Identifying Warehouse Management Best Practices

Meagan Douglas
Tue, Aug 20, 2013

 

As manufacturers incorporate new components into their existing supply chain structures to meet growing demand, warehouse managers may find that maintaining oversight across their operations has become significantly more difficult. After a substantial uptick in production, manufacturers will have to contend with more inventory to track, employees to manage, and shipments to monitor. Should manufacturers falter in these duties, the result could be operational inefficiencies and bottlenecks, leading to costly service disruptions. To ensure that manufacturing operations continue uninhibited, business leaders should adhere to warehouse management best practices.

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In addition to various structural design choices, Cirrus Logistics suggested that manufacturers consider how a warehouse management solution will be deployed when constructing or altering their facilities to meet future expansion needs. One of the primary issues facing manufacturing executives is how RF devices such as a mobile barcode reader will be used in the warehouse environment, as administrators must ensure the software is compatible with existing systems. However, with a comprehensive data collection software solution such as RFgen, these solutions can be seamlessly integrated with critical legacy software such as ERP applications.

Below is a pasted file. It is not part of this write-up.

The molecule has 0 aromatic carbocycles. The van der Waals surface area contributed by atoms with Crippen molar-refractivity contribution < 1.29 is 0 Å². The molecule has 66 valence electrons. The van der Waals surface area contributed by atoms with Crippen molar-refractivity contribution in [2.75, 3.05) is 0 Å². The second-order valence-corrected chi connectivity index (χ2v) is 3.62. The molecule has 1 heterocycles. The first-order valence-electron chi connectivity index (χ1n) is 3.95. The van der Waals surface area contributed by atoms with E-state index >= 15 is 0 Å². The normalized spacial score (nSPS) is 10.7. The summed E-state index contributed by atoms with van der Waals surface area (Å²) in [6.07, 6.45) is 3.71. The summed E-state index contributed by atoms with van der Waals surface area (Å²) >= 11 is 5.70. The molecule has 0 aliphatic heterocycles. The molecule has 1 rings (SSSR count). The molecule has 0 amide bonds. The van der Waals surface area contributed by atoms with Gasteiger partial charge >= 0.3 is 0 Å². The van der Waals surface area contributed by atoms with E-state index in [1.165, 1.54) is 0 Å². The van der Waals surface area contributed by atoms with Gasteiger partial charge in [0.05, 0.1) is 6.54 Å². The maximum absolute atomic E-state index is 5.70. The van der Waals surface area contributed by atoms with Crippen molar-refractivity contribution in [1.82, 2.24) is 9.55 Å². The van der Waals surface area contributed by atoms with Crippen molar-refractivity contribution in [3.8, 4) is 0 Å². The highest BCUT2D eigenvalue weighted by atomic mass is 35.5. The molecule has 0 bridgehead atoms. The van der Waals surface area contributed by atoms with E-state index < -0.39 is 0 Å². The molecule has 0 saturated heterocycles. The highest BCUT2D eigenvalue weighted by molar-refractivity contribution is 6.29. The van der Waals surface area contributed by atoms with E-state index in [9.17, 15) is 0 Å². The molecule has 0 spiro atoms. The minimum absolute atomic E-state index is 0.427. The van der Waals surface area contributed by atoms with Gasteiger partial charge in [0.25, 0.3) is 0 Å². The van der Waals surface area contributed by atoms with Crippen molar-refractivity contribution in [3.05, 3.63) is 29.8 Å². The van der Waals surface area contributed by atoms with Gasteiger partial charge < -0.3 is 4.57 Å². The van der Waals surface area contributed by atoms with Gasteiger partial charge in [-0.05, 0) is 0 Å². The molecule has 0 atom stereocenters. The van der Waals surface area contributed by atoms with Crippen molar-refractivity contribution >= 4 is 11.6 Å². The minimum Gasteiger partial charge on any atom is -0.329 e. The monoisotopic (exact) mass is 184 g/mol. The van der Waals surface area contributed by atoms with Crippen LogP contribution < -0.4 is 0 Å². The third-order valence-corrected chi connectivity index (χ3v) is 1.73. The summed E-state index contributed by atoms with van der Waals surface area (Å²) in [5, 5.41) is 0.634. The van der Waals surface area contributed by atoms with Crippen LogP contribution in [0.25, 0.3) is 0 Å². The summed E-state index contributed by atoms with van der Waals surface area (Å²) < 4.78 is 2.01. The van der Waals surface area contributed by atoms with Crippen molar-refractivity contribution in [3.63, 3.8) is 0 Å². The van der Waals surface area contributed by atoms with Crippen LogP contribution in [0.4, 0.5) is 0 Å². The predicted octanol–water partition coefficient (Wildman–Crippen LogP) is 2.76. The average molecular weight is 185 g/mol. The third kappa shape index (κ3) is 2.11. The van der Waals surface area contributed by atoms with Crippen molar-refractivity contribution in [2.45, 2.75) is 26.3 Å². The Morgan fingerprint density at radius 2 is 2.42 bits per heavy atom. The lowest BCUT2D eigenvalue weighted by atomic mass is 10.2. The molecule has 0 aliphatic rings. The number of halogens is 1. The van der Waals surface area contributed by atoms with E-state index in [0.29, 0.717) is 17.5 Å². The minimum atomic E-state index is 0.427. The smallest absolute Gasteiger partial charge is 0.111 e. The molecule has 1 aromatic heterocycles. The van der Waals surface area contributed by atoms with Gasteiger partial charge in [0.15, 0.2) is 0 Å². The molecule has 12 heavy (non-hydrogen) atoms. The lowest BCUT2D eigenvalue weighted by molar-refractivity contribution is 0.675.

Reducing Inventory Inefficiencies

Warehouse management systems are critical to tracking the various stages of the manufacturing process. From production to delivery, officials need to be able to monitor inventory as it makes its way through the supply chain. This is especially relevant during periods of growth, as a sudden influx of inventory may overwhelm employees on the floor, leading to costly errors. Without a robust inventory control system, managers may have difficulties locating materials or finished products, causing them to dedicate more manpower and resources to this process. Officials with Land Rover dealt with this issue on a regular basis, according to Zebra Technologies. When vehicles rolled off the assembly line, they were subject to a number of finalization processes, including testing, setting configurations and addressing any existing errors. Managers had a great deal of difficulty identifying where individual items were located along the supply chain, resulting in a high degree of uncertainty and risk.

To address these concerns, the automaker implemented an RFID-based system to better track inventory movement and streamline production, testing and shipping operations. After the inventory management software was deployed, company leaders reported a higher rate of production as vehicles progressed more seamlessly through the supply chain, a reduction of inventory and carrying costs, and the ability to expedite a shipping order when needed. A sophisticated warehouse management system can help managers ensure that critical components of the supply chain are performing as needed and eliminate harmful bottlenecks.

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